Lodge D.J.

Nitrogen Immobilization by Decomposing Woody Debris and the Recovery of Tropical Wet Forest from Hurricane Damage

Nitrogen Immobilization by Decomposing Woody Debris and the Recovery of Tropical Wet Forest from Hurricane Damage
J. K. Zimmerman, W. M. Pulliam, D. J. Lodge, V. Quiñones-Orfila, N. Fetcher, S. Guzmán-Grajales, J. A. Parrotta, C. E. Asbury, L. R. Walker and R. B. Waide
Oikos
Vol. 72, No. 3 (Apr., 1995), pp. 314-322

Abstract: 
Following damage caused by Hurricane Hugo (September 1989) we monitored inorganic nitrogen availability in soil twice in 1990, leaf area index in 1991 and 1993, and litter production from 1990 through 1992 in subtropical wet forest of eastern Puerto Rico. Experimental removal of litter and woody debris generated by the hurricane (plus any standing stocks present before the hurricane) increased soil nitrogen availability and above-ground productivity by as much as 40% compared to unmanipulated control plots. These increases were similar to those created by quarterly fertilization with inorganic nutrients. Approximately 85% of hurricane-generated debris was woody debris >5 cm diameter. Thus, it appeared that woody debris stimulated nutrient immobilization, resulting in depression of soil nitrogen availability and productivity in control plots. This was further suggested by simulations of an ecosystem model (CENTURY) calibrated for our site that indicated that only the large wood component of hurricane-generated debris was of sufficiently low quality and of great enough mass to cause the observed effects on productivity. The model predicted that nutrient immobilization by decaying wood should suppress net primary productivity for 13 yr and total live biomass for almost 30 yr following the hurricane. Our findings emphasize the substantial influence that woody debris has upon nutrient cycling and productivity in forest ecosystems through its effects on the activity of decomposers. We suggest that the manner in which woody debris regulates ecosystem function in different forests is significantly affected by disturbance regime.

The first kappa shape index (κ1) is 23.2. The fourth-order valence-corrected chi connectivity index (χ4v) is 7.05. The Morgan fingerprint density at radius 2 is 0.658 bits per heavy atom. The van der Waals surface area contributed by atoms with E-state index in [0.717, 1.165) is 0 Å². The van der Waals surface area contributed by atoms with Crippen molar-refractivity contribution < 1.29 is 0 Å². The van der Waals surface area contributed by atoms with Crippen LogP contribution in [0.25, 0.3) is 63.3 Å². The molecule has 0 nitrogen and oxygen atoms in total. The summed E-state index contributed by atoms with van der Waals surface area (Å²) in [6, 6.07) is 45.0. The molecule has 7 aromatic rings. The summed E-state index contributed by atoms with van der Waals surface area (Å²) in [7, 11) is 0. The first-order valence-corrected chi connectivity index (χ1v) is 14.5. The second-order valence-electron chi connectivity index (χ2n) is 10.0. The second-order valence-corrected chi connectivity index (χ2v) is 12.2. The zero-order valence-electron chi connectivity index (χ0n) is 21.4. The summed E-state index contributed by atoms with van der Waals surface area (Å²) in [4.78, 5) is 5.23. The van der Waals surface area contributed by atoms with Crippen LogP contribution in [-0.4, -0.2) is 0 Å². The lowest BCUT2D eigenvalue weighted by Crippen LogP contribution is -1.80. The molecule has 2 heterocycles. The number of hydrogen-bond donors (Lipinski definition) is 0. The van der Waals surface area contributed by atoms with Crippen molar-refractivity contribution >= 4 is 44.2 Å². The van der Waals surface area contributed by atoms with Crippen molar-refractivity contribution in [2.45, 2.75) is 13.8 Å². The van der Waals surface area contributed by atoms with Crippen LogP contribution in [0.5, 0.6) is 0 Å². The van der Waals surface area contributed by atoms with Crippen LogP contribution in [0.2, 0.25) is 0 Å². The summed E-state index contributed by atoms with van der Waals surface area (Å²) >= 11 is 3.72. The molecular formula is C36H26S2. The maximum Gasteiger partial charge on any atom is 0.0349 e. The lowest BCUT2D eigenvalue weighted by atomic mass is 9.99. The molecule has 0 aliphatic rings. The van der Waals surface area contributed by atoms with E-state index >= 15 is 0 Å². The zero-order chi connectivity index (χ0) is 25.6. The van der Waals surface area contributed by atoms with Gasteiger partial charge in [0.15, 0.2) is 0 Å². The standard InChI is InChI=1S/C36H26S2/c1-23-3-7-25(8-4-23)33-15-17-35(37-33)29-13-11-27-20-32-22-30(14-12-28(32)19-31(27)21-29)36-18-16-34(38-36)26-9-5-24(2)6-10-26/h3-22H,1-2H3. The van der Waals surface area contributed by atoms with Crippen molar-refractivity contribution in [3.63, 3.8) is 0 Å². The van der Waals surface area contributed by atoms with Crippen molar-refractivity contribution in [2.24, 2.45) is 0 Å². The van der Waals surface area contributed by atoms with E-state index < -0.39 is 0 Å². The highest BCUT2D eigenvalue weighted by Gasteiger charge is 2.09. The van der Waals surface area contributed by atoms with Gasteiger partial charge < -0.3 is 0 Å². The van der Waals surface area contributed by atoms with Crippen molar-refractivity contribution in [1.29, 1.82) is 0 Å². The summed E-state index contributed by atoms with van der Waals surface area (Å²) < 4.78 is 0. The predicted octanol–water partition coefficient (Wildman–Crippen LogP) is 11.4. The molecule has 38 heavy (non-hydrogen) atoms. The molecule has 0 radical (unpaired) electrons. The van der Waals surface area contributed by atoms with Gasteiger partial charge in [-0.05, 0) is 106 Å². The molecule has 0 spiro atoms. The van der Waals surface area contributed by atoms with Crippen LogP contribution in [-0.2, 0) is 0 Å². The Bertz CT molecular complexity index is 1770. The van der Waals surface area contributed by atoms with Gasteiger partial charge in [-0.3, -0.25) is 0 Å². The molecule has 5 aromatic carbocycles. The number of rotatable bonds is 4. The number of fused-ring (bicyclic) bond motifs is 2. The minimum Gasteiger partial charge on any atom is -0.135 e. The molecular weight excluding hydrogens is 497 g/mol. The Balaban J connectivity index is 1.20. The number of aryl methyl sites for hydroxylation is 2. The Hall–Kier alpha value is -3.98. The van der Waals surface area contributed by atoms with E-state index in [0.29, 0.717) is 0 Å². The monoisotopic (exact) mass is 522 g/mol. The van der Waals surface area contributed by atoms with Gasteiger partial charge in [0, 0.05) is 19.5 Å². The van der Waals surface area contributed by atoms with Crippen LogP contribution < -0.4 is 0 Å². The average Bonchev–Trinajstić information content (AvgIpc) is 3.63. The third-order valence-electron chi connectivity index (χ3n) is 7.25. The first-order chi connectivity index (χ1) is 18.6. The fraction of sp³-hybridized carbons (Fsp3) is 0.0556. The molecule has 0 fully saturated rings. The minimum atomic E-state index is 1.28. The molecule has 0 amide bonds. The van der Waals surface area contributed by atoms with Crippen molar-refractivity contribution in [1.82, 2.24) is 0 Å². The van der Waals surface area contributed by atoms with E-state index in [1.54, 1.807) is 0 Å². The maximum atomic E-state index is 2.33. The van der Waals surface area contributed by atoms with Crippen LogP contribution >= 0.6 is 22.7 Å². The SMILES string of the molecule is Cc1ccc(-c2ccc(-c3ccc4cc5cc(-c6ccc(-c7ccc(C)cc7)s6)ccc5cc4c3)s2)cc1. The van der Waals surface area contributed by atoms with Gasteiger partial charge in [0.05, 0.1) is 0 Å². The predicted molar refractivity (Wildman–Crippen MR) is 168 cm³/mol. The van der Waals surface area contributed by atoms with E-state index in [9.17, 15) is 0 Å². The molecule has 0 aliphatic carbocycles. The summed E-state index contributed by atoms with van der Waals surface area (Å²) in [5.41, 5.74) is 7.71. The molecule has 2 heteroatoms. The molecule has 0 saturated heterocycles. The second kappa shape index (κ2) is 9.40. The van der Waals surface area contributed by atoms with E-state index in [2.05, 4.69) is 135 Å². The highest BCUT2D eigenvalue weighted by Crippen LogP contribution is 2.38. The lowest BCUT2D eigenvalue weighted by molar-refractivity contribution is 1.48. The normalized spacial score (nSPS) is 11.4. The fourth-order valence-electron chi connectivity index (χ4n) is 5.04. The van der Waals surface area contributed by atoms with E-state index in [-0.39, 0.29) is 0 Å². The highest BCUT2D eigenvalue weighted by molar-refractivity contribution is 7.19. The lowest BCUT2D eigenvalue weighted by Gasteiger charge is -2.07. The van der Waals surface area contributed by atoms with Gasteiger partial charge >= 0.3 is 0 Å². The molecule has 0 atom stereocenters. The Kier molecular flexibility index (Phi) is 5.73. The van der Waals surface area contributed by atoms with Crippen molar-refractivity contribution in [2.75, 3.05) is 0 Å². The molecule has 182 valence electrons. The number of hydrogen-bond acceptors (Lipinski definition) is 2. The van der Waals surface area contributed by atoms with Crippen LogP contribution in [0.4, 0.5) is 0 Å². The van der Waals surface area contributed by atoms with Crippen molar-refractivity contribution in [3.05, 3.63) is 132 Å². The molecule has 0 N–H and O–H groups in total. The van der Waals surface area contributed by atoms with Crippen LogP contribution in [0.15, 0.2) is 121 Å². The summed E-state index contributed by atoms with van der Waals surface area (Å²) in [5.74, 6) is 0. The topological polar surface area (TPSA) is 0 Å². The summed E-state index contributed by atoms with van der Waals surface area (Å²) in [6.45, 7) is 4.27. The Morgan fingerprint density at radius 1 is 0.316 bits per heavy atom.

Hurricane Effects on Soil Organic Matter Dynamics and Forest Production in the Luquillo Experimental Forest, Puerto Rico: Results of Simulation Modeling